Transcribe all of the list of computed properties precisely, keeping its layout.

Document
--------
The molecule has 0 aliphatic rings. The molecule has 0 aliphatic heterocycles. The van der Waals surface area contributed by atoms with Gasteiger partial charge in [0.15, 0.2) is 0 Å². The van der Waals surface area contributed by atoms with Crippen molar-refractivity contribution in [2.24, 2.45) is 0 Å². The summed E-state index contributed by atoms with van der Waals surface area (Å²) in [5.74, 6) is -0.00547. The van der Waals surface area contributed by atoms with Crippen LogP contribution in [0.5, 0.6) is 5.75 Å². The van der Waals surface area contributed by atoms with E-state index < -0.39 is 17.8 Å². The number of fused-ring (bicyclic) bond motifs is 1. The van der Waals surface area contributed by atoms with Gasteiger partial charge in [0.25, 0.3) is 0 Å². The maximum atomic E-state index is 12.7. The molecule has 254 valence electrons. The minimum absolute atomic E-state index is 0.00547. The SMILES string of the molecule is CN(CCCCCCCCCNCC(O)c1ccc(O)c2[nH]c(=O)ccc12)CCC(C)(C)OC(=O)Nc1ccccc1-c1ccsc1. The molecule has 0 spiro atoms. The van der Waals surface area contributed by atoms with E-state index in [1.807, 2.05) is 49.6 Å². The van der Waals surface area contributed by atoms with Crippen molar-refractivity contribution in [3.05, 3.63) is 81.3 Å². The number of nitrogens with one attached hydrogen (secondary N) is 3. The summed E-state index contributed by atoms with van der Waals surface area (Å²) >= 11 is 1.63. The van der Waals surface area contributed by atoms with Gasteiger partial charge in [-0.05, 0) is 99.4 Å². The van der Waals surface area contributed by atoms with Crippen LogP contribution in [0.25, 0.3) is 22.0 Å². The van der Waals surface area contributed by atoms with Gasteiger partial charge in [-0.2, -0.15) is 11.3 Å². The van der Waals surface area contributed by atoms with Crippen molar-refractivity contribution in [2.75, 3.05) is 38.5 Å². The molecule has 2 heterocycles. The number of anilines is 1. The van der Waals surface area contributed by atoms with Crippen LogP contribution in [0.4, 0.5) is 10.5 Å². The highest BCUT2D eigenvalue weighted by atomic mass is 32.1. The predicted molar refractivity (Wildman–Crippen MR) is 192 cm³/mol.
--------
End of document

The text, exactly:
The molecule has 0 aliphatic rings. The molecule has 0 aliphatic heterocycles. The van der Waals surface area contributed by atoms with Gasteiger partial charge in [0.15, 0.2) is 0 Å². The van der Waals surface area contributed by atoms with Crippen molar-refractivity contribution in [2.24, 2.45) is 0 Å². The summed E-state index contributed by atoms with van der Waals surface area (Å²) in [5.74, 6) is -0.00547. The van der Waals surface area contributed by atoms with Crippen LogP contribution in [0.5, 0.6) is 5.75 Å². The van der Waals surface area contributed by atoms with E-state index < -0.39 is 17.8 Å². The number of fused-ring (bicyclic) bond motifs is 1. The van der Waals surface area contributed by atoms with Gasteiger partial charge in [0.25, 0.3) is 0 Å². The maximum atomic E-state index is 12.7. The molecule has 254 valence electrons. The minimum absolute atomic E-state index is 0.00547. The SMILES string of the molecule is CN(CCCCCCCCCNCC(O)c1ccc(O)c2[nH]c(=O)ccc12)CCC(C)(C)OC(=O)Nc1ccccc1-c1ccsc1. The molecule has 0 spiro atoms. The van der Waals surface area contributed by atoms with E-state index in [1.807, 2.05) is 49.6 Å². The van der Waals surface area contributed by atoms with Crippen molar-refractivity contribution in [3.05, 3.63) is 81.3 Å². The number of nitrogens with one attached hydrogen (secondary N) is 3. The summed E-state index contributed by atoms with van der Waals surface area (Å²) >= 11 is 1.63. The van der Waals surface area contributed by atoms with Gasteiger partial charge in [-0.05, 0) is 99.4 Å². The van der Waals surface area contributed by atoms with Crippen LogP contribution in [0.25, 0.3) is 22.0 Å². The van der Waals surface area contributed by atoms with Gasteiger partial charge in [-0.2, -0.15) is 11.3 Å². The van der Waals surface area contributed by atoms with Crippen molar-refractivity contribution in [2.75, 3.05) is 38.5 Å². The molecule has 2 heterocycles. The number of anilines is 1. The van der Waals surface area contributed by atoms with Crippen LogP contribution in [0.4, 0.5) is 10.5 Å². The highest BCUT2D eigenvalue weighted by atomic mass is 32.1. The predicted molar refractivity (Wildman–Crippen MR) is 192 cm³/mol.